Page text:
Real estate market


The pandemic is having a widespread and long-lasting impact on the overall business environment. Although certain sectors have been able to recover, some are still suffering and seeing a structural change in the way business is being conducted. The commercial real estate sector has been severely affected. Investment in direct commercial real estate fell by a significant 29% globally to USD321bn during the first six months of 2020. Lockdowns and other restrictions during the initial months of the crisis led to a reduction in occupancy, and uncertainty surrounding when tenants will return remains, posing risk to owners.

What are the immediate concerns for the commercial real estate sector?

Cash-flow issues:

One of the main problems is the realisation of rent. Most companies have deployed the work-from-home (WFH) strategy, and due to non-use of rental property and most businesses facing cash-flow problems, property owners are forced to relax rent payment structures. Real estate owners with either mortgaged properties or properties built using loans are facing the strain of mortgage payments as rent payments decline.

Operational inefficiencies:

Builders and developers of commercial real estate face operational issues due to the pandemic. Buildings are incomplete or construction has been suspended due to a lack of workers or the unavailability of materials due to the closure of businesses. Developers are also finding it difficult to obtain completion certificates and process other administrative procedures with the respective authorities. The crisis would also affect the start of new developments, due to the uncertainty surrounding economic recovery and recovery in demand for new properties for purchase or rent.

Will the commercial real estate sector face structural problems?

The US commercial real estate sector will face not only short-term but also long-term problems. If companies adopt the WFH framework as a long-term solution. This could impact companies’ long-term demand for rentals as they look to reduce operating costs. This would lead to a demand-supply imbalance, with high supply of commercial. Property and low demand resulting in lower rental yields and hurting commercial real estate owners.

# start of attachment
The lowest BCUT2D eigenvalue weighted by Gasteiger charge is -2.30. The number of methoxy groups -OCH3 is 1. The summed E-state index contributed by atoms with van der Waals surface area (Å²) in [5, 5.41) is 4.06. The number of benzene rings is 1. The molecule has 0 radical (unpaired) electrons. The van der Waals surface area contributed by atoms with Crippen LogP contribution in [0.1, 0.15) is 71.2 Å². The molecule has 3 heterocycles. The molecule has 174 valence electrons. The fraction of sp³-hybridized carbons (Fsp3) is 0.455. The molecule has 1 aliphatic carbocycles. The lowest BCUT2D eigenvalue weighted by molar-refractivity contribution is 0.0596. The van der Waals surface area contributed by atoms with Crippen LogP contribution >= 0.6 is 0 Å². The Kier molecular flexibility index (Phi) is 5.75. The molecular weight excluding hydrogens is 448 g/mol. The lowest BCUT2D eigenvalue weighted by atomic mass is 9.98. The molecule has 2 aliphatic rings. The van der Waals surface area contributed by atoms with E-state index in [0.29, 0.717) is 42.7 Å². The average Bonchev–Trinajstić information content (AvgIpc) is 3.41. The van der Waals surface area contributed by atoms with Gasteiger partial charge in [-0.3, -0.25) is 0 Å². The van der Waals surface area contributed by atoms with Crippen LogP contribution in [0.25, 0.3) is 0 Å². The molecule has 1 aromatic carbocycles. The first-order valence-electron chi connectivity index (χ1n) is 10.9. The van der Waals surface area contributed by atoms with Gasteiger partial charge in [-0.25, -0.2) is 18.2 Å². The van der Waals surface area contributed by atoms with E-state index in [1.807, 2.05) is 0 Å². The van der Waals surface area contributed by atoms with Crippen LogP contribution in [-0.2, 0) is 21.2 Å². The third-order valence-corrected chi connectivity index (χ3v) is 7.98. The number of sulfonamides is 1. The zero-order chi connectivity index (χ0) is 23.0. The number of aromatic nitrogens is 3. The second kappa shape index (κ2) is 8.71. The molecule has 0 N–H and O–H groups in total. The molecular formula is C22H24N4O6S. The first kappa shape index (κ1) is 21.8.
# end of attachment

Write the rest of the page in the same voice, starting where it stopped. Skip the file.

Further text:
Apart from office space, commercial real estate in the form of shopping malls, gaming arcades, and even hotels and restaurants could see a fall in demand or permanent closure due to extended lockdowns, leading to high losses.

Has the crisis presented any opportunities?

Commercial real estate companies and business owners could focus on converting. Their properties into data centers or storage houses – in high demand. As consumers shift to e-commerce transactions and demand from e-commerce companies for storage of goods increases.

Real estate owners and developers would, however, need to chart long-term visions for their business as the economy recovers. The situation could also provide an opportunity for companies. Looking to obtain distressed assets or valuable properties at lower prices than normally possible.

Real estate owners could also convert their properties into quarantine centres for a short while. This would ensure use of the properties and generate goodwill for the owners.


The sector may face short-term difficulty until working from office resumes. But in the long-term, demand may fall due to the adoption of technology and the WFH option.

Banking or insurance companies that may have extended loans to real-estate owners. May also be in difficulty, but they could consider underwriting and sharing costs as the sector recovers.

By admin

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